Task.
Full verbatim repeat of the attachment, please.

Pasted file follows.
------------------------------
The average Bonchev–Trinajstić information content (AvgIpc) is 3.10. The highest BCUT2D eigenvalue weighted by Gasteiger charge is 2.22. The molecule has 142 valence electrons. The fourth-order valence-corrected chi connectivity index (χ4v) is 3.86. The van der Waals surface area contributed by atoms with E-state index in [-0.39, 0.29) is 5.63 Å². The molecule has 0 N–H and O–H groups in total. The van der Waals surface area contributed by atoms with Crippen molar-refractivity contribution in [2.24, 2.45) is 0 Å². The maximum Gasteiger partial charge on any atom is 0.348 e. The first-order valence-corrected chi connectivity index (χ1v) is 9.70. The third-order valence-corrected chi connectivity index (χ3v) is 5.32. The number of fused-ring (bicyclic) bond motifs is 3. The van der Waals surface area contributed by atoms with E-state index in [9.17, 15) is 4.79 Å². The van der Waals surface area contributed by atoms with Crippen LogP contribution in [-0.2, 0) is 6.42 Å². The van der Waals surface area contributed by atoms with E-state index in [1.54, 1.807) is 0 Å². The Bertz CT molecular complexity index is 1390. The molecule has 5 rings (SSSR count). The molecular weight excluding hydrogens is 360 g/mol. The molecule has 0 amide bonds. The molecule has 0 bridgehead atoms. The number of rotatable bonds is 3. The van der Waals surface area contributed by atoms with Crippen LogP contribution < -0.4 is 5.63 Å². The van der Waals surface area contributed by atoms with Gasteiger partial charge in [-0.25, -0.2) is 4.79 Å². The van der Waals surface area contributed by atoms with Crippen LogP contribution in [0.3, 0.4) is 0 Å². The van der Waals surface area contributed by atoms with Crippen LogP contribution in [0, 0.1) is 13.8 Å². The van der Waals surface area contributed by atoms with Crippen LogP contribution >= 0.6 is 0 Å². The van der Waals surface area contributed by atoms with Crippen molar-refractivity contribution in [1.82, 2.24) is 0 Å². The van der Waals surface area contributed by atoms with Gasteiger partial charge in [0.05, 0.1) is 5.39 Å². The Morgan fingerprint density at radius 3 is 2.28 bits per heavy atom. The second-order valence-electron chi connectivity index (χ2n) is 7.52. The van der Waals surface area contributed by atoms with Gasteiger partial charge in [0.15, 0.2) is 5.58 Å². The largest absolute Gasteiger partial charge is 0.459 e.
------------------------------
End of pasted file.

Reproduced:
The average Bonchev–Trinajstić information content (AvgIpc) is 3.10. The highest BCUT2D eigenvalue weighted by Gasteiger charge is 2.22. The molecule has 142 valence electrons. The fourth-order valence-corrected chi connectivity index (χ4v) is 3.86. The van der Waals surface area contributed by atoms with E-state index in [-0.39, 0.29) is 5.63 Å². The molecule has 0 N–H and O–H groups in total. The van der Waals surface area contributed by atoms with Crippen molar-refractivity contribution in [2.24, 2.45) is 0 Å². The maximum Gasteiger partial charge on any atom is 0.348 e. The first-order valence-corrected chi connectivity index (χ1v) is 9.70. The third-order valence-corrected chi connectivity index (χ3v) is 5.32. The number of fused-ring (bicyclic) bond motifs is 3. The van der Waals surface area contributed by atoms with E-state index in [9.17, 15) is 4.79 Å². The van der Waals surface area contributed by atoms with Crippen LogP contribution in [-0.2, 0) is 6.42 Å². The van der Waals surface area contributed by atoms with E-state index in [1.54, 1.807) is 0 Å². The Bertz CT molecular complexity index is 1390. The molecule has 5 rings (SSSR count). The molecular weight excluding hydrogens is 360 g/mol. The molecule has 0 amide bonds. The molecule has 0 bridgehead atoms. The number of rotatable bonds is 3. The van der Waals surface area contributed by atoms with Crippen LogP contribution < -0.4 is 5.63 Å². The van der Waals surface area contributed by atoms with Gasteiger partial charge in [-0.25, -0.2) is 4.79 Å². The van der Waals surface area contributed by atoms with Crippen LogP contribution in [0.3, 0.4) is 0 Å². The van der Waals surface area contributed by atoms with Crippen LogP contribution in [0, 0.1) is 13.8 Å². The van der Waals surface area contributed by atoms with Crippen LogP contribution >= 0.6 is 0 Å². The van der Waals surface area contributed by atoms with Crippen molar-refractivity contribution in [1.82, 2.24) is 0 Å². The van der Waals surface area contributed by atoms with Gasteiger partial charge in [0.05, 0.1) is 5.39 Å². The Morgan fingerprint density at radius 3 is 2.28 bits per heavy atom. The second-order valence-electron chi connectivity index (χ2n) is 7.52. The van der Waals surface area contributed by atoms with Gasteiger partial charge in [0.15, 0.2) is 5.58 Å². The largest absolute Gasteiger partial charge is 0.459 e.